The Victories of the Keystone XL Effort
So recently, TransCanada asked the US State Department to hold off on making a decision about the Keystone XL pipeline, in a move that was widely viewed as a blatant attempt to avoid being rejected by the current administration, so that TransCanada could just wait a couple years, when perhaps a more fossil fuel friendly President would be in office, and they could quickly get permission to build the rest of the pipeline.
The State Department denied the request, and shortly thereafter, President Obama rejected the project, which has been widely – and rightly – seen as a victory for all those who had been working for years to prevent it being built.
Many pipelines have been built (including a portion of the Keystone XL pipeline that is entirely within the US and was approved by President Obama; see item 6 here), regardless of the protests of environmental activists and people who will be directly impacted by those pipelines. Keystone XL was also assumed to be a project that would just get approved and be built, like all those others. In the past, tarsands oil had a lot of support from the Canadian government, and the previous US administration (under President G. W. Bush) was also very positive towards fossil fuels. In late 2011, after over 1,200 people were arrested protesting the pipeline, the State Department (now under President Obama) issued an environmental impact statement that looked very favorable to the project.
“The inside story of how the Keystone fight was won” goes into the background and story of the various people and groups involved in protesting this pipeline, and the various political forces affecting its rejection. What I think makes this a story about victories is not just the victory in halting the pipeline’s progress – and in having the President speak out against it and the problem of climate change – but the victories of having many people from diverse places working together against it.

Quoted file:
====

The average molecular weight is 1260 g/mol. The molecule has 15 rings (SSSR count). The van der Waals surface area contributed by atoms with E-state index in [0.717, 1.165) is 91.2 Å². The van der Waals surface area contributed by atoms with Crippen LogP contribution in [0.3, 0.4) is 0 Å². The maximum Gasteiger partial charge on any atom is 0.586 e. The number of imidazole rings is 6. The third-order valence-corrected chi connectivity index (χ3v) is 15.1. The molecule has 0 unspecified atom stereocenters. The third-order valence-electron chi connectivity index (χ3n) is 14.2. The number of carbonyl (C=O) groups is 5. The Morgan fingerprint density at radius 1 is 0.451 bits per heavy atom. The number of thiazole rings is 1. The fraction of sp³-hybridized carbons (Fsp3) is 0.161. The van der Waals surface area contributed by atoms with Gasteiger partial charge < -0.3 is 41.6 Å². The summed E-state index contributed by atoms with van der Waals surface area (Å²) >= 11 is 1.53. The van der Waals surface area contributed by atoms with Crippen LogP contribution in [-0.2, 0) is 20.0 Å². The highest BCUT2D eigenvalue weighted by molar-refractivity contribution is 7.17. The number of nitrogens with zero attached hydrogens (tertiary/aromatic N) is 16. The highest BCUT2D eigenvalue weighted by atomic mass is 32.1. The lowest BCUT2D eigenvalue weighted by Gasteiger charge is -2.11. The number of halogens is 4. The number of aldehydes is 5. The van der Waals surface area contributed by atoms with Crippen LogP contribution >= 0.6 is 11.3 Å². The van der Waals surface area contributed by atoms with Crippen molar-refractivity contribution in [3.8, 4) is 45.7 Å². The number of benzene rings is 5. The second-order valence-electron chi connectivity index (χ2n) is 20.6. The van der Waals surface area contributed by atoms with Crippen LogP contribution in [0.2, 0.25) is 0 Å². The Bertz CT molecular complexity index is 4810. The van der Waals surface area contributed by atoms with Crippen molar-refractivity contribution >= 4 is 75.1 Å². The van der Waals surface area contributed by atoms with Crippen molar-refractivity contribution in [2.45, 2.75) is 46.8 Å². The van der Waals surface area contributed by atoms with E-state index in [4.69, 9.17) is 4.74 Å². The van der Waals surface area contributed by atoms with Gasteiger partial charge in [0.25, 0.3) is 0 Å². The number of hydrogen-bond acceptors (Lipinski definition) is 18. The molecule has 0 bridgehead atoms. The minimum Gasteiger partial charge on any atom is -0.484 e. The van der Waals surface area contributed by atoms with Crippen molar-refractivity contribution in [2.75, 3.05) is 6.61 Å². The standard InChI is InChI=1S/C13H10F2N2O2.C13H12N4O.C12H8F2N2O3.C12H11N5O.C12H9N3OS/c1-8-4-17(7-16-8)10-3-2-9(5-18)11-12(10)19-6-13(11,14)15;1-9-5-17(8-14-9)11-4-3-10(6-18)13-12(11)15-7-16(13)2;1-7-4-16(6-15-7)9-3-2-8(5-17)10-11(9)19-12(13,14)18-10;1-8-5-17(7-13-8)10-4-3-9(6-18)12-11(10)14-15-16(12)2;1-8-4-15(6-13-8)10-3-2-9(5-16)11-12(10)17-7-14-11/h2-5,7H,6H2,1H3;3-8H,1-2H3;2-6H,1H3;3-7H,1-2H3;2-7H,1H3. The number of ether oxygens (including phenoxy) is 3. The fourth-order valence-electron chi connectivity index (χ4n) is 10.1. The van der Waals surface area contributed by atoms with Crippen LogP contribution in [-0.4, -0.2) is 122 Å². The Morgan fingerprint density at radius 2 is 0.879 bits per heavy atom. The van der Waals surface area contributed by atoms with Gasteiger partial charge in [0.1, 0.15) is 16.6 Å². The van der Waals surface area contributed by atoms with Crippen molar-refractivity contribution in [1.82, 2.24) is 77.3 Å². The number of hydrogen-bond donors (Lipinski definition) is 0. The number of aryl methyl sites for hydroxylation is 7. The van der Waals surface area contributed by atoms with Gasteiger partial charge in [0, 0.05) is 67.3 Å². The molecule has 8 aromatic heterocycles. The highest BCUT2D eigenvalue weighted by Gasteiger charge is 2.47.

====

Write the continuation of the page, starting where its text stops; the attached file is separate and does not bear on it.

In 2011, when 350.org, the climate action group that would become widely identified with the anti-KXL campaign, glommed onto the issue, there were two groups of activists already working on it: locals from affected communities along the proposed pipeline route, such as ranchers, farmers, and Native Americans, and environmental wonks in Washington, D.C.
The local people had been working against the pipeline since it was first proposed in 2008, which included tribal councils passing resolutions against it, and then taking their concerns directly to the President in 2011. In 2014, after the State Department issued another impact statement, again looking favorable towards the pipeline, the entire coalition held another protest event in Washington D.C.
The theme was “Cowboys and Indians,” after the ranchers and Native Americans who both joined in. The Native American groups put up tepees where visitors could stop in and be educated about the issue. The week culminated in a rally and march with real-life cowboys and Indians riding horses. “That was the first time the White House acknowledged our work,” Kleeb wryly remembers. “I got an email from the White House saying, ‘OK, you’ve got our attention.’ They literally said that.”
The cowboy and Indian alliance was not just cobbled together for that event. It had grown out of a Native American summit about a year earlier. “I was at an event at the casino on the Rosebud reservation [in South Dakota] in early 2013,” Kleeb recalls. “It was a community forum where everyone was sharing information. One of the elders talked about the cowboy and Indian alliance that stopped uranium mining in the ‘80s. So I went to tribal leaders and said we should revive the cowboy and Indian alliance and do events along the pipeline route. We did a concert with Willie Nelson and Neil Young, and ‘Reject and Protect’ on the Mall.”